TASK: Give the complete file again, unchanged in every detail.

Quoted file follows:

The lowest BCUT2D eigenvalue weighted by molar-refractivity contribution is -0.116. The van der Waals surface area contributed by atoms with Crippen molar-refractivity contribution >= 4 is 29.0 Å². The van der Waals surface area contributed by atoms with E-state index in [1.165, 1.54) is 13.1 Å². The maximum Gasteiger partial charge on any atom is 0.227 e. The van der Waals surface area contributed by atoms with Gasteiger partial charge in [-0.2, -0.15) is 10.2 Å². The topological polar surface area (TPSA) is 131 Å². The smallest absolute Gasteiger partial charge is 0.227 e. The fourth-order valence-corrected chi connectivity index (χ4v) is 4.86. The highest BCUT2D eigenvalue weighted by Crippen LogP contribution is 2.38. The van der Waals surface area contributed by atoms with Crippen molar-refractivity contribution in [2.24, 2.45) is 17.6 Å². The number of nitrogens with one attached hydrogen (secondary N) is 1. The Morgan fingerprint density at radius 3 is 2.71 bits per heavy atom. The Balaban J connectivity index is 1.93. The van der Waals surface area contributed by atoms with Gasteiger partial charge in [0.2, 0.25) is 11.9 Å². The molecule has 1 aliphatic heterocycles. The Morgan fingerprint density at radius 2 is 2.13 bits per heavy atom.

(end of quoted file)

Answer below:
The lowest BCUT2D eigenvalue weighted by molar-refractivity contribution is -0.116. The van der Waals surface area contributed by atoms with Crippen molar-refractivity contribution >= 4 is 29.0 Å². The van der Waals surface area contributed by atoms with E-state index in [1.165, 1.54) is 13.1 Å². The maximum Gasteiger partial charge on any atom is 0.227 e. The van der Waals surface area contributed by atoms with Gasteiger partial charge in [-0.2, -0.15) is 10.2 Å². The topological polar surface area (TPSA) is 131 Å². The smallest absolute Gasteiger partial charge is 0.227 e. The fourth-order valence-corrected chi connectivity index (χ4v) is 4.86. The highest BCUT2D eigenvalue weighted by Crippen LogP contribution is 2.38. The van der Waals surface area contributed by atoms with Crippen molar-refractivity contribution in [2.24, 2.45) is 17.6 Å². The number of nitrogens with one attached hydrogen (secondary N) is 1. The Morgan fingerprint density at radius 3 is 2.71 bits per heavy atom. The Balaban J connectivity index is 1.93. The van der Waals surface area contributed by atoms with Gasteiger partial charge in [0.2, 0.25) is 11.9 Å². The molecule has 1 aliphatic heterocycles. The Morgan fingerprint density at radius 2 is 2.13 bits per heavy atom.